I’m preparing today’s TSD in rainy Richmond, Virginia, where we’re spending the weekend with my in-laws. Getting here yesterday evening was…memorable.
My view today. I love the tall, spindly pines that thrive in sandy Southern soil.
Our two-year old, usually perfectly content in the car, never fully settled in and spent much of the six and a half hours crying and yelling. The four-year old had a growing pains episode at the same time as one of the two-year old’s fits, and of course the baby joined in, all on the Washington Beltway.
Then the engine light came on, which shouldn’t have worried me that much, but it brought back memories of a time on the Ohio Turnpike when that light started blinking (a much worse signal—strange how large the chasm in meaning between a solid and blinking light can be) and I had to be towed to Sandusky. I did not want to be towed at night on I-95 with four unhappy children.
Then we had a brief downpour, and the windshield wiper passenger blade, which I had suspected for months had been improperly installed but hadn’t gotten around to fixing, flew off the car. The metal arm proceeded to scrape against the windshield making a ghastly noise, and I feared it might do permanent damage.
By the time we pulled into the driveway after midnight, the hours of tension left me feeling like I’d done a core workout.
I don’t have some wise spiritual lesson to deliver about all this. My wife and I did pray the rosary, which alleviated the tension a bit, but that was before the wiper blade took flight. I tried to entrust our safety and sanity to God and His angels, and it felt good to do so, but it wasn’t some kind of a spiritual breakthrough.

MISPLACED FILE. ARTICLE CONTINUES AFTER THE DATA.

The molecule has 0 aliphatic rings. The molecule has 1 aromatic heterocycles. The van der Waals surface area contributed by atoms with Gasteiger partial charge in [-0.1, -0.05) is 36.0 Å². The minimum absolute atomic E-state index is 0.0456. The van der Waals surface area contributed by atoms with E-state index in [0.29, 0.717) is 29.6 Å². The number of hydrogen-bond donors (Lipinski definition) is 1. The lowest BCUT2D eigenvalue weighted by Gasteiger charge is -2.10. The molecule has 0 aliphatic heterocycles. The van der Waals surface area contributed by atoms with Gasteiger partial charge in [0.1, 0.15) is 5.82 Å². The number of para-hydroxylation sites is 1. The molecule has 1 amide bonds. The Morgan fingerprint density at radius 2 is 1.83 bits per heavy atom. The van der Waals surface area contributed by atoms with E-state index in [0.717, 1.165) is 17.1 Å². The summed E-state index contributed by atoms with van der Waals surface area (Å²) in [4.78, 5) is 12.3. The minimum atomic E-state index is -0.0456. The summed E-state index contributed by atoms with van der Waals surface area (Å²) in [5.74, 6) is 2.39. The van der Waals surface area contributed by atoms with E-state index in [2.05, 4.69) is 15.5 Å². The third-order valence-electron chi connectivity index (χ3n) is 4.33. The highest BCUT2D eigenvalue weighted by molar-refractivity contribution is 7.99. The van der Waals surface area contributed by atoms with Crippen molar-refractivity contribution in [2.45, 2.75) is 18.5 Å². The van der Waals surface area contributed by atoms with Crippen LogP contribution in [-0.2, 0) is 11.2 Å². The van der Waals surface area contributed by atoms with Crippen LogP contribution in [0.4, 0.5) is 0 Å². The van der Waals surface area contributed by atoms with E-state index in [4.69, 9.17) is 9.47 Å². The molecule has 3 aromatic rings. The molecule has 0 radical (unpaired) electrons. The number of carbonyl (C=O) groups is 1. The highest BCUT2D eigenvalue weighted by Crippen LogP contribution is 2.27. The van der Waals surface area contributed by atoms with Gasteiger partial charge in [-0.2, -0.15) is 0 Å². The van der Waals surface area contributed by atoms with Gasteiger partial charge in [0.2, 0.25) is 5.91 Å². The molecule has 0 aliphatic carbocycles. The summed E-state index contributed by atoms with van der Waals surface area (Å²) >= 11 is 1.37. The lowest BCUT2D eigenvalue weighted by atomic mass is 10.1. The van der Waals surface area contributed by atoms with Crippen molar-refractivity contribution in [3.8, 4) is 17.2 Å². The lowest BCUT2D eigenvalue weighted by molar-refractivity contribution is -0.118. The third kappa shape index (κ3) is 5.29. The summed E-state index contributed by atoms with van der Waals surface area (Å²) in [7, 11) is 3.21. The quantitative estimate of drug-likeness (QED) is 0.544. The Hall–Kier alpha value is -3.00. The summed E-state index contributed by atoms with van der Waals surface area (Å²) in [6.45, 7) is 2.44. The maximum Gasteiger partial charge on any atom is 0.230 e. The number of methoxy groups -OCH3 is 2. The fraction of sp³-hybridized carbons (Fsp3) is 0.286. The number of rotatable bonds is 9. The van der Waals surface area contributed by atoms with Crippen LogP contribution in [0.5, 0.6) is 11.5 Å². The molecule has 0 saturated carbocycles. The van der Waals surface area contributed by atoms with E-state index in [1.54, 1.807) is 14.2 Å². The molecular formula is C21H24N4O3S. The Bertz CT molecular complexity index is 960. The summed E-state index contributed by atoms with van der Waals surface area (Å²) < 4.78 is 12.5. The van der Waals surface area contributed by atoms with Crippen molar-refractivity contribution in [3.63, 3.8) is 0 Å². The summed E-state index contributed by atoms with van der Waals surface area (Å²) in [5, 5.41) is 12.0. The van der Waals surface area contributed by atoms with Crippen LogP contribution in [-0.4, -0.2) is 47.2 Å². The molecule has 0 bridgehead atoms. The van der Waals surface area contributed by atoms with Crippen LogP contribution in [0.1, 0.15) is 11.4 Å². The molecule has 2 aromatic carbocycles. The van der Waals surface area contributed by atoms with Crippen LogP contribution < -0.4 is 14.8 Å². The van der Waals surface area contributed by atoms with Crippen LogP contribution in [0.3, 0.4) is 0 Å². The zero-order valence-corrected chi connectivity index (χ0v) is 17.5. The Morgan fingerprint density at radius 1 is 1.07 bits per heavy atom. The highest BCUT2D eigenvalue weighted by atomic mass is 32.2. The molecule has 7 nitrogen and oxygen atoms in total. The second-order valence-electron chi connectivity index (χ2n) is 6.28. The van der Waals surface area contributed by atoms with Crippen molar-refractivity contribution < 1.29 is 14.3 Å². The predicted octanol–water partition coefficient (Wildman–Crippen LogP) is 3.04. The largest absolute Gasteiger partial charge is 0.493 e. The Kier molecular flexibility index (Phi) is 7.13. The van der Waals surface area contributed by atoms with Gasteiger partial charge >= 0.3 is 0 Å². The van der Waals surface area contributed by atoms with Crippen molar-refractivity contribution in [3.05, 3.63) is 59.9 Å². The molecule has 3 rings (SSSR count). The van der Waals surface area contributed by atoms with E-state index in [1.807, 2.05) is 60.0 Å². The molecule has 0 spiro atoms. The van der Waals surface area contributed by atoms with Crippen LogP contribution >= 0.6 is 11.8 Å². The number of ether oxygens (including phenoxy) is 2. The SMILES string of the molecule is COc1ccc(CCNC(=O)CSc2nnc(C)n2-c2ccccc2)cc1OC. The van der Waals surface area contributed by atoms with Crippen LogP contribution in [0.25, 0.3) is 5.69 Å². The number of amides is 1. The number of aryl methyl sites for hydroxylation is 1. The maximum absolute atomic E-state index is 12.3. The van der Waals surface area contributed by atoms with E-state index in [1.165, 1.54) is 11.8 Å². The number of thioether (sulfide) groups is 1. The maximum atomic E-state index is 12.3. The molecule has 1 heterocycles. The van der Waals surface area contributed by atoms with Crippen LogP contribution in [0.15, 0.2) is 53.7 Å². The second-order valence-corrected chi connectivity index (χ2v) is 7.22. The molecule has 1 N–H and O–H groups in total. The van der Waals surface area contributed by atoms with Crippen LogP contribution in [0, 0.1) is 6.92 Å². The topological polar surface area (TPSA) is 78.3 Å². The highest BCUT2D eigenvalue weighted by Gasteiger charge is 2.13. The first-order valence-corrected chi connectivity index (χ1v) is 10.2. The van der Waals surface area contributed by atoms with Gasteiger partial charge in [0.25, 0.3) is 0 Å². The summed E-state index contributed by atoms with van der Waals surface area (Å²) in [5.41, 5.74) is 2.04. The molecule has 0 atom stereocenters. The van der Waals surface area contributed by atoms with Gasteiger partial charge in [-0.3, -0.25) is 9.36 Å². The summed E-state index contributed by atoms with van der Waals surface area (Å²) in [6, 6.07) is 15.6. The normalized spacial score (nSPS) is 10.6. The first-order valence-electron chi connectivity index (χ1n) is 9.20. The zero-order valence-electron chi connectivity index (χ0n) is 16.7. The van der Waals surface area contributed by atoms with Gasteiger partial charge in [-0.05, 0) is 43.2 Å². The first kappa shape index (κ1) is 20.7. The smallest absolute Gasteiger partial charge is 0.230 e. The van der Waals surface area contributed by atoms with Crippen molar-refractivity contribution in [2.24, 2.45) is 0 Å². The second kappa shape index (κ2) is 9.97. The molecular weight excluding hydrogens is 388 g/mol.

I will say this, though: When we arrived and settled in, everything quickly not only felt better, but was revealed to be not as serious as feared. These things pass, and our fears (especially at night…in the rain…on I-95) have a way of running away with us. Sometimes it’s as simple as riding it out and having a good laugh, a good sleep, and maybe a good drink on the other side.
And then thanking God and those angels for seeing you through the turbulence.
These Seven Days…
…in the Ordinary Form
It is Pentecost. The readings for this feast vary between the Vigil and the day itself, including an option for an “extended vigil” with four Old Testament readings before the Epistle and Gospel. We will focus on this Sunday’s Mass: Acts 2:1-11; 1 Corinthians 12:3b-7, 12-13 or Romans 8:8-17; John 20:19-23 or John 14:15-16, 23b-26.
The one reading you will be assured of hearing this Sunday is the Pentecost narrative itself in Acts 2. On the sudden ability of the people to speak and to understand their native tongues, the Haydock commentary makes a beautiful observation, referring to St. Augustine:
The same Father observes, that the conversion of all nations to the Church, and their being united in one faith, all having one language or confession, is a perpetuation of the same miracle in the Church.